Ranger Kathryn's Arches

August 21, 2013

Why I love the desert, in five sentences and seven photos

Filed under: Uncategorized — Kathryn Colestock-Burke @ 3:26 pm
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“Looking out over the pure sweep of seamless desert, I am surprised to realize that the easy landscapes stifle me—closed walls of forests, ceilings of boughs, neat-trimmed lawns, and ruffled curtains of trees hide the soft horizons. I prefer the absences and the big empties, where the wind ricochets from sand grain to mountain. I prefer the crystalline dryness and an unadulterated sky strewn from horizon to horizon with stars. I prefer the raw edges and the unfinished hems of the desert landscape. Desert is where I want to be when there are no more questions to ask.”             — Ann Zwinger, Mysterious Lands.

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Today’s photos were from a 24-hour escape to the Needles district of Canyonlands National Park where Chris and I camped, climbed, and explored a side canyon whose dinosaur tracks remained unrevealed but whose many petroglyphs enthralled us. I share them with the hope that you will glimpse the beauty of this area for yourself and make plans to visit if you are able. But beware; the bulldog grip this place exerts on your heart is irreversible.

 

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March 13, 2013

Again, it begins

Filed under: Uncategorized — Kathryn Colestock-Burke @ 7:16 am
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Clouds linger in the canyons after winter's last gasp.

Clouds linger in the canyons after winter’s last gasp at Island in the Sky district..

Spring is marching forth with unbridled energy as I return to Utah to begin my fifth season as a ranger in Canyonlands National Park. Winter’s remains are draped over the land; pockets of snow cower on the north sides of blackbrush and juniper, knowing their demise is imminent. The strengthening desert sun leaves no option.

Driving up and over the high knoll which conceals the massive sandstone chasms, knowing what spectacular view lies just ahead, I inhale deeply… but nothing in all the earth prepares me for the beauty that unfolds southward.

Words from a Mary Oliver poem rise in my soul, reverberating like harmonics after a deep gong has been rung —

“When it’s over, I want to say: all my life
I was a bride married to amazement.
I was a bridegroom, taking the world into my arms.”

Joy, joy — I am back where I belong.

September 9, 2012

Backlit sunrise goblins

Filed under: Uncategorized — Kathryn Colestock-Burke @ 9:44 am
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Moments after sunrise, eroded sandstone figures resembling chess pieces stand guard on a mesa in Utah.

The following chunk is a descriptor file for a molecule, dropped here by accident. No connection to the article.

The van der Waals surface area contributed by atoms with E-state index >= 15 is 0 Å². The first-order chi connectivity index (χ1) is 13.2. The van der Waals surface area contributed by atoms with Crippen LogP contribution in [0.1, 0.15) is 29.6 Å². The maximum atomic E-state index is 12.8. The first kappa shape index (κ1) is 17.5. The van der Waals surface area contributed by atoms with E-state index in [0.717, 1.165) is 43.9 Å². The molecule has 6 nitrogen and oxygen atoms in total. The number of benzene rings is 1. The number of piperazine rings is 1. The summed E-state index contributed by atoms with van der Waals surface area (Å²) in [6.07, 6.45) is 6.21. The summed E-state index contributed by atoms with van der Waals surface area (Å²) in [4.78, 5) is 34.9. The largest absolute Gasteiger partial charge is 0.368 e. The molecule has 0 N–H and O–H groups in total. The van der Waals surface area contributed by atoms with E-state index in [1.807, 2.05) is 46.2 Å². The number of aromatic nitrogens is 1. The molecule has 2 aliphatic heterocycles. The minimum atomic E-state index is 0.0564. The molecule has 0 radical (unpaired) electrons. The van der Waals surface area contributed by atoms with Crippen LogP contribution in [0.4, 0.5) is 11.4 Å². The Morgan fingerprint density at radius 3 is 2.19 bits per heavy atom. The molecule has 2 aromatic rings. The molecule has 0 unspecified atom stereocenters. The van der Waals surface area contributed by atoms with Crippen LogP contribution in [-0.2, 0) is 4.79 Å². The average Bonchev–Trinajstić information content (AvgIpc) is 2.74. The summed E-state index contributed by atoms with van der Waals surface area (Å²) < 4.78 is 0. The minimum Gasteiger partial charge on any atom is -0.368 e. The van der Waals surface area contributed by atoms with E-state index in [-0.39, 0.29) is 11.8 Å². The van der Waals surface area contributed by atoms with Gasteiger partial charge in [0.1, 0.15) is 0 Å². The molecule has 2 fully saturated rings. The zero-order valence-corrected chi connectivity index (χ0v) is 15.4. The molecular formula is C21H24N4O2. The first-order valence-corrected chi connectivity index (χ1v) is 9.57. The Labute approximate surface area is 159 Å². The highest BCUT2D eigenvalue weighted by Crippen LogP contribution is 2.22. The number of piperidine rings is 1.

Death of a goblin. For scale, Chris.

In the 1920s, cowboys searching for their cattle happened upon a few secluded valleys sheltering thousands of sandstone goblins. This small tract of land in the middle of nowhere in southeastern Utah was first photographed in 1949, and the public became enamored of its lumpy beauty.

Differential erosion sculpted the fantastical shapes that inhabit Goblin Valley State Park. If you’re on your way to anywhere nearby, enjoy the delight of roaming among the mushroom-shaped pinnacles — which look their finest in low-angle light.

Goblin Valley, just as the sun first kisses it.

 

March 10, 2012

Sneak preview

Filed under: Uncategorized — Kathryn Colestock-Burke @ 8:41 am
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Sunrise from White Crack -- the most coveted campsite on the White Rim Road, for obvious reasons.

Two hundred fifteen photos and 130 sinuous miles later, our breathtaking 3-day backcountry trip is finished. Due to the imminent arrival of a very special guest — my daughter — I am taking a short hiatus from blogging. Here is a photo, however, that I hope conveys the essence of the wilderness protected by Canyonlands National Park. Every footstep I take in this place deepens my love of it, and my commitment to preserving it for future generations. Please enjoy; I hope this whets your appetite for upcoming posts that shall be published as soon as the dust settles.

January 24, 2012

Not in my park

Filed under: Uncategorized — Kathryn Colestock-Burke @ 9:12 am
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Location unknown, but it's where humans and moose intersect. (Photo shared with public on "Love Mountains" Facebook page.)

Sometimes a picture says it all.

A friend in the far north recently posted this on Facebook, making me realize that I am grateful for the absence of near-sighted ungulates here in Canyonlands National Park. Our dangerous beasts can be described by the adjective “elusive,” a good thing for humans sharing the territory.

Clearly the photo raises the questions of which critter was there first, and which has the right to live unmolested by the other.

December 19, 2011

What I see every morning

Filed under: Uncategorized — Kathryn Colestock-Burke @ 9:50 am
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Shafer Canyon, Island in the Sky District, Canyonlands National Park, Utah

I’m laboring over a blog post on longings, which will take another concentrated hour of writing, but I want to show you what I see every morning from the picture windows at the visitor center. This view quiets my heart and replenishes my spirit. I hope this small two-dimensional representation will help you through your day.

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